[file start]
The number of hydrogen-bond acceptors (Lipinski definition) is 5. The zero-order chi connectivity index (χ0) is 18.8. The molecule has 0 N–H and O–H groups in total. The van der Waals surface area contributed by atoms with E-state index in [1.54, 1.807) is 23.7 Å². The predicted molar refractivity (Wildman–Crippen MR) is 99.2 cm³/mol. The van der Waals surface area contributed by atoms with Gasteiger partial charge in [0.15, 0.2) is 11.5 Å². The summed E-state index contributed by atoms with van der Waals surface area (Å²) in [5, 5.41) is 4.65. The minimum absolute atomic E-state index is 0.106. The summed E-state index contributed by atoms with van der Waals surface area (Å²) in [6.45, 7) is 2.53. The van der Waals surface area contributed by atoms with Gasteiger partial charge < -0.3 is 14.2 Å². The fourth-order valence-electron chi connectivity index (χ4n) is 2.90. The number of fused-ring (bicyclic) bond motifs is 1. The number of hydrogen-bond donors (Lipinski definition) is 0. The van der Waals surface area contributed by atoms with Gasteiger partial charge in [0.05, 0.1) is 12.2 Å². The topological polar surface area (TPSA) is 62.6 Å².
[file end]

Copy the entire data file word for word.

The number of hydrogen-bond acceptors (Lipinski definition) is 5. The zero-order chi connectivity index (χ0) is 18.8. The molecule has 0 N–H and O–H groups in total. The van der Waals surface area contributed by atoms with E-state index in [1.54, 1.807) is 23.7 Å². The predicted molar refractivity (Wildman–Crippen MR) is 99.2 cm³/mol. The van der Waals surface area contributed by atoms with Gasteiger partial charge in [0.15, 0.2) is 11.5 Å². The summed E-state index contributed by atoms with van der Waals surface area (Å²) in [5, 5.41) is 4.65. The minimum absolute atomic E-state index is 0.106. The summed E-state index contributed by atoms with van der Waals surface area (Å²) in [6.45, 7) is 2.53. The van der Waals surface area contributed by atoms with Gasteiger partial charge < -0.3 is 14.2 Å². The fourth-order valence-electron chi connectivity index (χ4n) is 2.90. The number of fused-ring (bicyclic) bond motifs is 1. The number of hydrogen-bond donors (Lipinski definition) is 0. The van der Waals surface area contributed by atoms with Gasteiger partial charge in [0.05, 0.1) is 12.2 Å². The topological polar surface area (TPSA) is 62.6 Å².